Getting married is very exciting! Thoughts about dreams for the future dance around inside your head. Last thing on your mind would be a divorce.


But sometimes things just don’t work out. 


So what now? What will your next steps be? Where will you live? How will you support yourself? How would custody be determined? 


These are just some of the questions that may come to mind.


Fact is, divorce is not easy, but it can be a lot easier if you know what to expect. 


An important thing to understand about divorce is that it will change your way of living. 


You’ll have to make decisions on:


  1. How to divide assets; 
  2. Custody details for kids under 18 years old; 
  3. Whether any abusive or mental health issues contributed to the breakup;
  4. If one person wants spousal support. 


Child and spousal support are staples in family law. These payments help to ensure there is enough money for both spouses to live on after the divorce. 


In many cases, the spouse who has custody of the children will receive child support while spousal support may be awarded by a judge if one party earns significantly more than their partner. 


There’s several factors considered when determining what type and how much spousal or child support should be paid:


  • financial situation and ability to earn income of each spouse;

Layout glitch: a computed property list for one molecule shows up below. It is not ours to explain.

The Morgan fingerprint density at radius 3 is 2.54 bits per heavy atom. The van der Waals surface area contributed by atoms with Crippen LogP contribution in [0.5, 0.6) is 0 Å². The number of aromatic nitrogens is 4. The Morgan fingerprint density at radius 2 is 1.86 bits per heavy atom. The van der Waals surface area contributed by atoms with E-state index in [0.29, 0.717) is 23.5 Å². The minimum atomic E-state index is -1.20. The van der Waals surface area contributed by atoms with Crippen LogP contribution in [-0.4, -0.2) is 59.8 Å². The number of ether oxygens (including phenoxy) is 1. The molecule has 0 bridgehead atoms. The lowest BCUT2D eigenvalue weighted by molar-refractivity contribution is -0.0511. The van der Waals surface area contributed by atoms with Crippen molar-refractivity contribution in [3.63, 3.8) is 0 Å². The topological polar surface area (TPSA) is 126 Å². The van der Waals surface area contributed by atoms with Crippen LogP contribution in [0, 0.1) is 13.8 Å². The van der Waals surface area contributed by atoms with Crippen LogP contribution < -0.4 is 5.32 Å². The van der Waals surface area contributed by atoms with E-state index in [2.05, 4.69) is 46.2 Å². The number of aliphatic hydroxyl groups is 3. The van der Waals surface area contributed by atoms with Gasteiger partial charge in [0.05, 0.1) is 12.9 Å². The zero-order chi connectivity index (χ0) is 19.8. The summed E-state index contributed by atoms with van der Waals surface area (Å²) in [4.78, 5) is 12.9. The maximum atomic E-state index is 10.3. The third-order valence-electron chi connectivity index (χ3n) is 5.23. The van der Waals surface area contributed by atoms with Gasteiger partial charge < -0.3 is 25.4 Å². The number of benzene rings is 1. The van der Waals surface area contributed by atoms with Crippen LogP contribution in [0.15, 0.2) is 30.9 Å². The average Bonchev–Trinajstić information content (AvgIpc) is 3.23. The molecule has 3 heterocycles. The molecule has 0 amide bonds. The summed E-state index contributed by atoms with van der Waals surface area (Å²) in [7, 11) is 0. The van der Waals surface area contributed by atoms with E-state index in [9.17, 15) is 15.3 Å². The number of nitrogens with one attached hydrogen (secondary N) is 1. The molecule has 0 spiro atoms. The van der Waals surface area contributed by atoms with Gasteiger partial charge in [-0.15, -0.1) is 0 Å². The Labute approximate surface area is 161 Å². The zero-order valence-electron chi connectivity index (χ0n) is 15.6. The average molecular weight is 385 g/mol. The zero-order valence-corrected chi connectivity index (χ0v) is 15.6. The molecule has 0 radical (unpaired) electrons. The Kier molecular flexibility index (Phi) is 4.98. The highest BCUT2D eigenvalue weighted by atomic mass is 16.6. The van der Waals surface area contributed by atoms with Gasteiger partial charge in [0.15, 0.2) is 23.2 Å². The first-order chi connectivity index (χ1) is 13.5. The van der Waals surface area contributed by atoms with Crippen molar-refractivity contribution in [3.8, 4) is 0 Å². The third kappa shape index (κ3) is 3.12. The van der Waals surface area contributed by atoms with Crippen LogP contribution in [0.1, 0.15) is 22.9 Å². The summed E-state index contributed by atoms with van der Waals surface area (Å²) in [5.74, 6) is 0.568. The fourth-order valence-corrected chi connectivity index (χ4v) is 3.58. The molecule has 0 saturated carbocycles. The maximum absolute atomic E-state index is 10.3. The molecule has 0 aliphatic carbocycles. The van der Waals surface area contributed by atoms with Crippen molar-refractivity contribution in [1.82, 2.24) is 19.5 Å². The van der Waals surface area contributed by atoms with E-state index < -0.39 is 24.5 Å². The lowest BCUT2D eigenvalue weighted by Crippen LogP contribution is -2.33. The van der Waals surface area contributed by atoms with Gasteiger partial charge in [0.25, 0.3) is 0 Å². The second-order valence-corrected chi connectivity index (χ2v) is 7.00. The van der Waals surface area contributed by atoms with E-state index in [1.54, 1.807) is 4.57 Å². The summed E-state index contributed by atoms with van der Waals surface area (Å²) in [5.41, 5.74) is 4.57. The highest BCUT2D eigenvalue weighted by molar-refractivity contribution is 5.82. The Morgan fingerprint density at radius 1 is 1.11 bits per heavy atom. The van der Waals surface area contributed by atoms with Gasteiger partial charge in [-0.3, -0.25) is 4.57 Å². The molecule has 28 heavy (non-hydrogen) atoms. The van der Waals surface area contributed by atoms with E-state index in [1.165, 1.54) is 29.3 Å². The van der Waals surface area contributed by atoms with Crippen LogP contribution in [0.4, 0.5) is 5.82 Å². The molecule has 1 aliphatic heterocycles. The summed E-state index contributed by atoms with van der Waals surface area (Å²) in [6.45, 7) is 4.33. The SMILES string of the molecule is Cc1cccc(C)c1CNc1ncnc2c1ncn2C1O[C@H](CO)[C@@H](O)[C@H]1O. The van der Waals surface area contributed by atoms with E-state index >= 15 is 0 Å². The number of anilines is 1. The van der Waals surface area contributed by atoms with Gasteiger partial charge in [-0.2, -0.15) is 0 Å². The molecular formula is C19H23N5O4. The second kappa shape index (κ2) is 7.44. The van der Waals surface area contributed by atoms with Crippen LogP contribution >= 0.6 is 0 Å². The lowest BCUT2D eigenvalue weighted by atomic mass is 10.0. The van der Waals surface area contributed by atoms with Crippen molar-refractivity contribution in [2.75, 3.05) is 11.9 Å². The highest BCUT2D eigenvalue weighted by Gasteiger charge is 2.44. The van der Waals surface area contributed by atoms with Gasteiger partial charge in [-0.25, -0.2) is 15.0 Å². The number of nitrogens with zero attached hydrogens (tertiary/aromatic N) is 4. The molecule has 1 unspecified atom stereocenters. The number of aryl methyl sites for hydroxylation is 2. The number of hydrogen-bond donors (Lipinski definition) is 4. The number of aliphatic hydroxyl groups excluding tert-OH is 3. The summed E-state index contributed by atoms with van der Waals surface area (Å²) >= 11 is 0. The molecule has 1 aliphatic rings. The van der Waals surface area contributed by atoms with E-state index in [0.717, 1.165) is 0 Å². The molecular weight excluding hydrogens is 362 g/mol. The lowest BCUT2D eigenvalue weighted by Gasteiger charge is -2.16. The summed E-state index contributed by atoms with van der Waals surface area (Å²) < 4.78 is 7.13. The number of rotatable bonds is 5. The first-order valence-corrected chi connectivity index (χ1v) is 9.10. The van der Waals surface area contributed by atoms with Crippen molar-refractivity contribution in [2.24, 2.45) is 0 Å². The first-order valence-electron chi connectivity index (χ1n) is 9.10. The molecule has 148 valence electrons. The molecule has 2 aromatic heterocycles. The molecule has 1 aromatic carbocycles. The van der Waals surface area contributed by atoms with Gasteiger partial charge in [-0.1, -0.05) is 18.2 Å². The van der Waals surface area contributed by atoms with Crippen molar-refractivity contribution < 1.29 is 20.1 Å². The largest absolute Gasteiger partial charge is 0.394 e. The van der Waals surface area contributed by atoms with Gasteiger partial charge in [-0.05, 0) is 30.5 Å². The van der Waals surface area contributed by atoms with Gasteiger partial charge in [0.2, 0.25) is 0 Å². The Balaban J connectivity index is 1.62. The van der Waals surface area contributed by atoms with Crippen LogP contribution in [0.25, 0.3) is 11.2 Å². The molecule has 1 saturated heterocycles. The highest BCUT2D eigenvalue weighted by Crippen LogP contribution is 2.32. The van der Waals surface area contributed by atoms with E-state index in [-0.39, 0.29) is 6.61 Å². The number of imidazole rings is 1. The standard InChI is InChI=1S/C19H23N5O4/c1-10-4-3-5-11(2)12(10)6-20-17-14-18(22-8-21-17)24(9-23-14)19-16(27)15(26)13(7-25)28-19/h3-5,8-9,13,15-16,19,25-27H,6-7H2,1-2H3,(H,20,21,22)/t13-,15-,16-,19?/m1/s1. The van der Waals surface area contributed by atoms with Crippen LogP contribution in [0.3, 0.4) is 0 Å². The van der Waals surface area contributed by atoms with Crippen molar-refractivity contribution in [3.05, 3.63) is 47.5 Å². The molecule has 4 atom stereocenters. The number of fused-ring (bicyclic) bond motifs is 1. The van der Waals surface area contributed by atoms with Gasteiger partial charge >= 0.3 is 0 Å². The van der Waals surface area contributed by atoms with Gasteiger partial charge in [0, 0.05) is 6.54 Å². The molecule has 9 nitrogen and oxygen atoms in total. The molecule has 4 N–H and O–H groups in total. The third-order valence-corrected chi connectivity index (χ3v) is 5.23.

• time spent with children; 
  • previous agreements (prenup) made before filing for divorce; 
  • whether abuse occurred; 
  • any extenuating circumstances surrounding separation.


In the high profile divorce case of Kelly Clarkson and Brandon Blackstock, a judge temporarily ordered Clarkson to pay $150,000 in spousal and $45,601 in child support a month until a final settlement is reached. In addition, the singer was also ordered to pay his attorney fees in the amount of $1.25 million.


It was reported that Blackstock stepped back from the music industry which brought his monthly income into question.


This clearly is not the norm when it comes to child and spousal support. Typically during the divorce process, the Judge normally orders a higher child and spousal support temporarily, to help the parties adjust to a new way of life until all monthly finances are reviewed. 


Clarkson’s saving grace was she had a prenup signed before she was married. This was just upheld in Court, giving her back any assets she purchased during the course of the marriage.


A prenup is extremely important. Especially, when there’s a lot of money and assets involved before entering the marriage. 


Keep in mind, you’ll need to learn how to budget the support you’re receiving prior to finishing your divorce case because permanent support is less by approximately 12-18%.


Divorce is a major life event that can be incredibly emotional. It’s important to talk with an attorney about the process and what you can expect.


Have questions? I’m here to help!